"I think as we roll more of this out over time, what you'll see from us is an approach that takes into consideration the advantages that different core targeting can provide, but doing it in a way that's much more, from an application perspective, much more homogeneous."
We already know that AMD's Zen 4C efficiency cores, which it will use in the upcoming Bergamo server chips, will support the same instructions, like AVX-512, as the full-featured performance cores. However, they'll have a cut-down cache hierarchy to reduce die area consumption. The goal of both core types having the same IPC with the performance and efficiency cores is important. In contrast, Intel's efficiency cores have lower IPC than its performance cores (that could result in tradeoffs in its other e-core aspirations, like Sierra Forest).
"ISA, first of all, keeping that consistent to where a workload can operate on any core, has dramatic advantages," McAfee said. "And even when you look at a Ryzen desktop CPU today, the way that the Windows scheduler is plumbed, the ability to identify cores that are faster, slower, etc., and steer threads to different cores depending on the ranking or capability within a CPU; That's a well-established technique that we've used for quite some time. This then leads to, in our opinion, using a mechanism where the capability of the cores is more consistent.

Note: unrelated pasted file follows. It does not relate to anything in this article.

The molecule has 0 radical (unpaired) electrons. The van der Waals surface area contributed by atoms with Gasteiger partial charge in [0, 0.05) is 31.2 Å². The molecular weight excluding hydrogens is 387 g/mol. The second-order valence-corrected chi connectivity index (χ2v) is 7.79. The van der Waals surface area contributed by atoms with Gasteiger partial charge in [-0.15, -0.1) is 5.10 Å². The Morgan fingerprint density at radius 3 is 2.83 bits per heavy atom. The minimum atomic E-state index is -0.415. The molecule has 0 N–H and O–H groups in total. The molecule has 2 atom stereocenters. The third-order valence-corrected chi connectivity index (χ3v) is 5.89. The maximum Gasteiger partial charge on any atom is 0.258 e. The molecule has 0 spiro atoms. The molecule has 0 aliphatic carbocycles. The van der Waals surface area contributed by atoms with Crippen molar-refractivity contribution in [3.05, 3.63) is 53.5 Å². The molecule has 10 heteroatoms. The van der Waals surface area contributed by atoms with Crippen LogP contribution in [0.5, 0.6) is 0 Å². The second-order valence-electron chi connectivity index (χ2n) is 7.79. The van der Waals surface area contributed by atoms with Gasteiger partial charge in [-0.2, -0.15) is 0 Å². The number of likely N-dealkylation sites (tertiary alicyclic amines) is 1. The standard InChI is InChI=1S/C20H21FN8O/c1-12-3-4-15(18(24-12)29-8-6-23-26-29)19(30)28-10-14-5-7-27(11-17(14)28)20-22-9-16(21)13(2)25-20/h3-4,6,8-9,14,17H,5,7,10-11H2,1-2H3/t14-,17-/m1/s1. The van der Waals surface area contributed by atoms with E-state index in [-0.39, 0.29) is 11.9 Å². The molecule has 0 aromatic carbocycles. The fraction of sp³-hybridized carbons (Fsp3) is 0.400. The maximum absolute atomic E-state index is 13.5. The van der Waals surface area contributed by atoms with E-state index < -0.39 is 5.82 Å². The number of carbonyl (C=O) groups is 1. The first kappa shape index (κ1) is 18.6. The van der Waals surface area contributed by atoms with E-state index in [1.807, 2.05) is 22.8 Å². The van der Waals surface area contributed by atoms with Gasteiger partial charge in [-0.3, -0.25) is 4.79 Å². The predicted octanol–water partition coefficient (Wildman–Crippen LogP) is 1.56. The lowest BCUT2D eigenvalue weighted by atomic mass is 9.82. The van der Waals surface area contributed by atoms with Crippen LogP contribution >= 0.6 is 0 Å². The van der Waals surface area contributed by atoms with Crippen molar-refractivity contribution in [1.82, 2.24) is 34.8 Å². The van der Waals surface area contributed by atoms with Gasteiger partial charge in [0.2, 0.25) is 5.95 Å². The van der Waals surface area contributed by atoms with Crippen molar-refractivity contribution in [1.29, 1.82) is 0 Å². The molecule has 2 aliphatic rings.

"This is a far more tried and true way to look at bringing multiple different core targeting types into a design. I think the Intel approach invites a lot of complexity into the way that it operates. And I think our analysis has been that. I don't think you'll see us go down that path in the same way they have, if and when it comes to a Ryzen processor." McAfee concluded.
Unlike Papermaster, McAfee was noncommital on if or when hybrid would come to Ryzen, and we don't know where AMD would first introduce a hybrid architecture with Ryzen, be it with a monolithic APU or one of its chiplet-based models. However, it is clear that AMD envisions a hybrid future that would avoid the tradeoffs we've seen with Intel's design decisions behind the Alder and Raptor Lake processors.
Some of AMD's own decisions might be informed by analyzing Intel's missteps, or it may have just been the common sense of IP reuse with the existing core architecture -- it's a far lighter lift to tweak a microarchitecture than embarking upon a clean-sheet design. In either case, the ability to preserve support for AVX-512 would likely give AMD the performance advantage in vectorized workloads, provided Intel doesn't follow suit.
Conversely, one could argue that Intel's approach of having a separate microarchitecture tuned for lower-power operation is a better approach, albeit if it were paired with uniform ISA support across both types of cores. If Intel has corrected its ISA mismatch with Meteor Lake and maintained support for AVX-512 across both core types, it could also prove to be a potent combo.
In either case, it's clear that while AMD would be second to market with a hybrid design, it will take a much different approach. Only time will tell how the two techniques stack up in the benchmarks.